Homegrown hero ready for UFC's return to Sydney
Home-grown heavyweight Tai "Bam Bam" Tuivasa will feature in Sydney's first flagship UFC event in 12 years as officials dismiss a potential clash with the NRL finals.
UFC 293 on September 10 will be the first of three Ultimate Fighting Championship pay-per-view events held in the harbour city over the next four years.
The $16 million deal with the NSW government brings the franchise back to Sydney for the first time since 2017 and the first flagship "numbered" event since 2011.
That 2017 fight night launched the career of Mount Druitt's Tuivasa, now the No.6 ranked heavyweight in the world's premier mixed martial arts organisation, boasting a 15-5 (14 KO) record.
"UFC events are better in real life, they're always a great time," Tuivasa told reporters on Thursday.
"We've been talking behind the scenes, there's going to be a week's holiday after the UFC for recovery time."
Extolling the athleticism and discipline required in UFC, Premier Chris Minns said the "massive event" would attract an enormous amount of international interest and tourism to Sydney.
The franchise has more than 100 million social media followers, including six million across Australia and New Zealand.
Two UFC events in Melbourne attracted crowds of more than 55,000, with one generating $124 million in economic activity while two-thirds of ticket buyers for February's UFC 284 in Perth came from interstate or overseas.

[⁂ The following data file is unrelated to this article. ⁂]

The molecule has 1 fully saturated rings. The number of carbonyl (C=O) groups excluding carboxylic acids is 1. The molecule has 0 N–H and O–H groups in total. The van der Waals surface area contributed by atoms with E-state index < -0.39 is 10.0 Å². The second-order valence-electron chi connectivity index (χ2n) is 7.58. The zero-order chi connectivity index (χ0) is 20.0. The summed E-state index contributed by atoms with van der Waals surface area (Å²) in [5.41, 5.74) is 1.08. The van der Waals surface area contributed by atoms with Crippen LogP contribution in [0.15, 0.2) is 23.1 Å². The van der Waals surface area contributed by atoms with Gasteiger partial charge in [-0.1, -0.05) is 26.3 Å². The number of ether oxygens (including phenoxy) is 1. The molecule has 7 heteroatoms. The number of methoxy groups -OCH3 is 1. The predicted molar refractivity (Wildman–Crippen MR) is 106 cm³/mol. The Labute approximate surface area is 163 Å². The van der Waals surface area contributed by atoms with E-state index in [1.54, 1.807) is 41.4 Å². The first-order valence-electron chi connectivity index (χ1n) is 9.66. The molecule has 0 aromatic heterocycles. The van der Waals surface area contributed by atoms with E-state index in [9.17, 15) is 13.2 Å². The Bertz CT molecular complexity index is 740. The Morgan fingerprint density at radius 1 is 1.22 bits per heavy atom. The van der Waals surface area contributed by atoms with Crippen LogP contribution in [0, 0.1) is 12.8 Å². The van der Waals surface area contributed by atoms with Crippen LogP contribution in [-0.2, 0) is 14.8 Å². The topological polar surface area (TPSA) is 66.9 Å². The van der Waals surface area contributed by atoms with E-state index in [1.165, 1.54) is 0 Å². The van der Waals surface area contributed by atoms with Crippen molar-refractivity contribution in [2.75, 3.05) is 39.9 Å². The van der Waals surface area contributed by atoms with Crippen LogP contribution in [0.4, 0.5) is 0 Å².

The package of flagship events, offering a chance to compound marketing and exposure year after year, made the deal particularly attractive, the premier said.
"We have to invest in fixed events to drive tourism and drive economic activity in Australia's largest city," he told reporters.
"If you look at the major criticism of Destination NSW and our tourism plan, it hasn't been based around bringing people back to the city - they're one-off events."
Each event will feature at least one women's bout.
"When it comes to UFC and gender equality, no one else does it better," UFC's Australia and New Zealand chief Peter Kloczko said.
"All the way from the pay scale, the rules, equipment, the time limits per bout, it's all on an even keel with our men's division."
While the Sunday afternoon slot is locked in, the location is still up for negotiation.
Potential sites include the 21,000-seat Sydney Superdome, 30,000-seat Parramatta Stadium or 45,500-seat Sydney Football Stadium.
A potential clash looms with week one of the NRL finals but Mr Minns said it wasn't a case of prioritising one sport over the other.
"It's a busy time in the sporting calendar. That's a good thing for Sydney," he said.
"Sydney is the sporting capital of Australia."
Wherever UFC 293 lands, Tuivasa doesn't mind. But he's sure of one thing if it goes west.